Disarmed by forgiveness

Forbearance helps avoid another Trayvon Martin incident

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The news media duly took note of what happened east of Atlanta April 19. But the world may never notice what happened there this past week.

It should. It’s a lesson for peaceful communities, if not world peace.

And it could have turned out so much worse. Frighteningly
so.

When Angelica and Jean-Joseph Kalonji showed up April 19 to change the locks on the Newton County home that their son Bruno had bought for the family, a neighboring father and son pair held them at gunpoint as suspected burglars.

After hearing noises at the seven-month-vacant foreclosure, neighbors Robert Canoles, 45, and his 18-year-old son, Branden, held the Kalonjis, their arms in the air, at the point of semiautomatic weapons until authorities could arrive after about 10 minutes. The Kalonjis were handcuffed and taken to jail.

Days later, when the horror of the mistake was revealed, it was the Canoleses who were arrested, charged with aggravated assault, false imprisonment and criminal trespass.

Initially, the elder Canoles was unbowed and defiant,
noting he’d actually been praised by authorities.

The story was all the more noteworthy, and the incident more disturbing, due to the fact that Canoles is white and Kalonji, an immigrant from the Congo, is black.

This easily could have blown up into Trayvon II.

But last Wednesday, the two families held a press conference in which the parties hugged and a contrite Canoles told Kalonji, “We hope to be good neighbors a long time, and we can fish together.”

“I just hope everything will be OK between all of us,” his son added.

For their part, the Kalonjis, to a person, were the epitome of grace and forgiveness.

“I accept in all my heart the apologies,” Mrs. Angelica Kalonji said, adding that the couple is “ready to be the best neighbors now and forever.”

Rejecting universal advice to sue the Canoleses, the Kalonjis’ son Bruno said, plainly, ““We want to show people forgiveness.”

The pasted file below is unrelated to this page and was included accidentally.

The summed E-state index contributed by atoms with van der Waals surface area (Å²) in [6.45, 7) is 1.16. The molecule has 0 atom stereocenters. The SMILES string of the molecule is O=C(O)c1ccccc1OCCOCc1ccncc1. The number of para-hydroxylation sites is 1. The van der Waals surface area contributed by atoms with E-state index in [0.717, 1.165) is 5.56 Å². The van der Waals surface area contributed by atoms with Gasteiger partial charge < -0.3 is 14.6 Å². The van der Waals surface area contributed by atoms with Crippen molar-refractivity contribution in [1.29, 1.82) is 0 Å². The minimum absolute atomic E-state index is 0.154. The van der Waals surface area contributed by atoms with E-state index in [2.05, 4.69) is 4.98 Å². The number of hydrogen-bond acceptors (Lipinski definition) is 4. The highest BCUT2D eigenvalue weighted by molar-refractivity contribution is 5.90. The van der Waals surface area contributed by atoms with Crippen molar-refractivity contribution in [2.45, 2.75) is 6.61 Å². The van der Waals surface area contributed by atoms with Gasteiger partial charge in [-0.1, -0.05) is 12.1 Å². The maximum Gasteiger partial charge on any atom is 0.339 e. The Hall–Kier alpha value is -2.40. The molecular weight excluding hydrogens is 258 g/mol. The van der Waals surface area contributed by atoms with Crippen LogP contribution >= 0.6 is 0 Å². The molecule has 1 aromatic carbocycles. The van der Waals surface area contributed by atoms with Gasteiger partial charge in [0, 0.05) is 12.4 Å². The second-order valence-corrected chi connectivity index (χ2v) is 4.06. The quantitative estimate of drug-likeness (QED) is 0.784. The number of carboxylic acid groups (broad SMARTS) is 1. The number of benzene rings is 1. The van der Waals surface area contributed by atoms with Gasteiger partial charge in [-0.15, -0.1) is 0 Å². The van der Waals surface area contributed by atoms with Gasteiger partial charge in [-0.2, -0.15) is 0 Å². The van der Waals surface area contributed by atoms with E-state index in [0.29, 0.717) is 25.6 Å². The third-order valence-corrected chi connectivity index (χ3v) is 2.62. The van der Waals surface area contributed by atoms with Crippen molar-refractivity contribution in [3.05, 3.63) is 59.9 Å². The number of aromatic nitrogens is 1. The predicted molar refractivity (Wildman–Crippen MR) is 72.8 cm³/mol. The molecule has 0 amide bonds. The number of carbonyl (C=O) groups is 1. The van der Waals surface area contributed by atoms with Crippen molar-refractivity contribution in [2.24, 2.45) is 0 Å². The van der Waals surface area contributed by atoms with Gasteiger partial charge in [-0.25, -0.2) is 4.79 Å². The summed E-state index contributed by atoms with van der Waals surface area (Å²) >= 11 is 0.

To borrow a fashionable phrase: Mission accomplished.

What a soaring end to a turbulent flight.

Authorities need to take away as many lessons as they can – such as from having cuffed and arrested legitimate homeowners, after a simple phone call to the son might have straightened things out. This also may be an allegory on race and stereotyping. It’s also a cautionary tale to anyone with an itchy trigger finger or paranoia residing just under the skin.

In the end, it’s mostly a story about grace and forgiveness, and how disarming, potent and uplifting they are. And how they can grow into peace, even in
situations that begin so wrong and unfair and potentially violent.

When they do go fishing, the world should pause. And think about doing the same.

Comments (6) Add comment
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Dr. Craig Spinks.Georgians for Educational Excellence
106
Points
1
0
"Can't we all just get along"

"Can't we all just get along" in a spirit of peace and mutual respect?

FriedFacts
61
Points
FriedFacts 05/08/12 - 05:33 am
0
0
The incident gives us hope
Unpublished

The incident gives us hope that civil people can overcome racial strife with respect and common sense. I believe the new home owners realized the neighbors were looking out for their property even if they were wrong and reacted in a reasonable way. Sure the police took them in and that’s no fun, but they knew what the outcome would be. Once they move in, at least they’ll know their house is being watched carefully by their neighbor. Heh. It’s us, black and white decent people, against the other side of humanity. Stick together.

TParty
6003
Points
TParty 05/08/12 - 06:43 am
0
0
They will be good neighbors

They will be good neighbors AFTER the Canoles get out jail, right? Aggravated assault, false imprisonment and criminal trespass is nothing to dismiss.

Jane18
12332
Points
Jane18 05/08/12 - 08:15 am
0
0
A fishing buddy is the Best

A fishing buddy is the Best buddy in the world!!

howcanweknow
2306
Points
howcanweknow 05/08/12 - 08:55 am
1
2
Guess Brother Al hasn't heard

Guess Brother Al hasn't heard about this yet. If he does, reckon we'll have marches and protests all around?

If we all demonstrated the grace of the Kalonji's, situations like this would be few and far between.

DMPerryJr
1698
Points
DMPerryJr 05/08/12 - 09:43 am
2
0
Anybody Think The Police Were

Anybody Think The Police Were Wrong?

As the writer said, a simple phone call could have cleared things up. Incidentally, any people from Africa that I have ever met tend to be the most gracious, loving and caring people - and the antithesis of people like Al and Jesse.
God bless the Kalonjis family and I hope they catch a lot of fish with their new neighbors.

Willow Bailey
20603
Points
Willow Bailey 05/08/12 - 09:29 pm
0
0
Go Fish.

Go Fish.

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